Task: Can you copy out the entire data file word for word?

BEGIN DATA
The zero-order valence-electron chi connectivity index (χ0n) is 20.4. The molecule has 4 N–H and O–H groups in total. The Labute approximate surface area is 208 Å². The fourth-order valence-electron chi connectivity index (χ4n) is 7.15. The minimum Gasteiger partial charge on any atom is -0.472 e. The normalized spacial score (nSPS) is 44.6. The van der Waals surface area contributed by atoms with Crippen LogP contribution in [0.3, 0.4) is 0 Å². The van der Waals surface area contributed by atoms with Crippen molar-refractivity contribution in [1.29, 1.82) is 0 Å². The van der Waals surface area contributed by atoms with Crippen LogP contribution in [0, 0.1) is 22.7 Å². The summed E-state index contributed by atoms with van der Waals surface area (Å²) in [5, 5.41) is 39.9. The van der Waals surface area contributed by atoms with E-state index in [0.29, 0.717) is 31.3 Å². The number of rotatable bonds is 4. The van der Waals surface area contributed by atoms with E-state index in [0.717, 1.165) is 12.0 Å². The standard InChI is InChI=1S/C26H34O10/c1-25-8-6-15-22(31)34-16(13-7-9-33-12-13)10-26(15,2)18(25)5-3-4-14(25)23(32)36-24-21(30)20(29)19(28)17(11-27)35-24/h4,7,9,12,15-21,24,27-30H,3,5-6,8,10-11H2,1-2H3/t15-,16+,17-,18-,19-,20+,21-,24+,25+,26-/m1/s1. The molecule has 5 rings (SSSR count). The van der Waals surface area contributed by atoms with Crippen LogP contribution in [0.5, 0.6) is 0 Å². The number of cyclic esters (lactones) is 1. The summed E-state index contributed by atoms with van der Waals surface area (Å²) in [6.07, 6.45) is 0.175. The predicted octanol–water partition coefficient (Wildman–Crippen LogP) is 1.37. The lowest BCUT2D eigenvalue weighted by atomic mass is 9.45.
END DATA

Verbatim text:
The zero-order valence-electron chi connectivity index (χ0n) is 20.4. The molecule has 4 N–H and O–H groups in total. The Labute approximate surface area is 208 Å². The fourth-order valence-electron chi connectivity index (χ4n) is 7.15. The minimum Gasteiger partial charge on any atom is -0.472 e. The normalized spacial score (nSPS) is 44.6. The van der Waals surface area contributed by atoms with Crippen LogP contribution in [0.3, 0.4) is 0 Å². The van der Waals surface area contributed by atoms with Crippen molar-refractivity contribution in [1.29, 1.82) is 0 Å². The van der Waals surface area contributed by atoms with Crippen LogP contribution in [0, 0.1) is 22.7 Å². The summed E-state index contributed by atoms with van der Waals surface area (Å²) in [5, 5.41) is 39.9. The van der Waals surface area contributed by atoms with E-state index in [0.29, 0.717) is 31.3 Å². The number of rotatable bonds is 4. The van der Waals surface area contributed by atoms with E-state index in [0.717, 1.165) is 12.0 Å². The standard InChI is InChI=1S/C26H34O10/c1-25-8-6-15-22(31)34-16(13-7-9-33-12-13)10-26(15,2)18(25)5-3-4-14(25)23(32)36-24-21(30)20(29)19(28)17(11-27)35-24/h4,7,9,12,15-21,24,27-30H,3,5-6,8,10-11H2,1-2H3/t15-,16+,17-,18-,19-,20+,21-,24+,25+,26-/m1/s1. The molecule has 5 rings (SSSR count). The van der Waals surface area contributed by atoms with Crippen LogP contribution in [0.5, 0.6) is 0 Å². The number of cyclic esters (lactones) is 1. The summed E-state index contributed by atoms with van der Waals surface area (Å²) in [6.07, 6.45) is 0.175. The predicted octanol–water partition coefficient (Wildman–Crippen LogP) is 1.37. The lowest BCUT2D eigenvalue weighted by atomic mass is 9.45.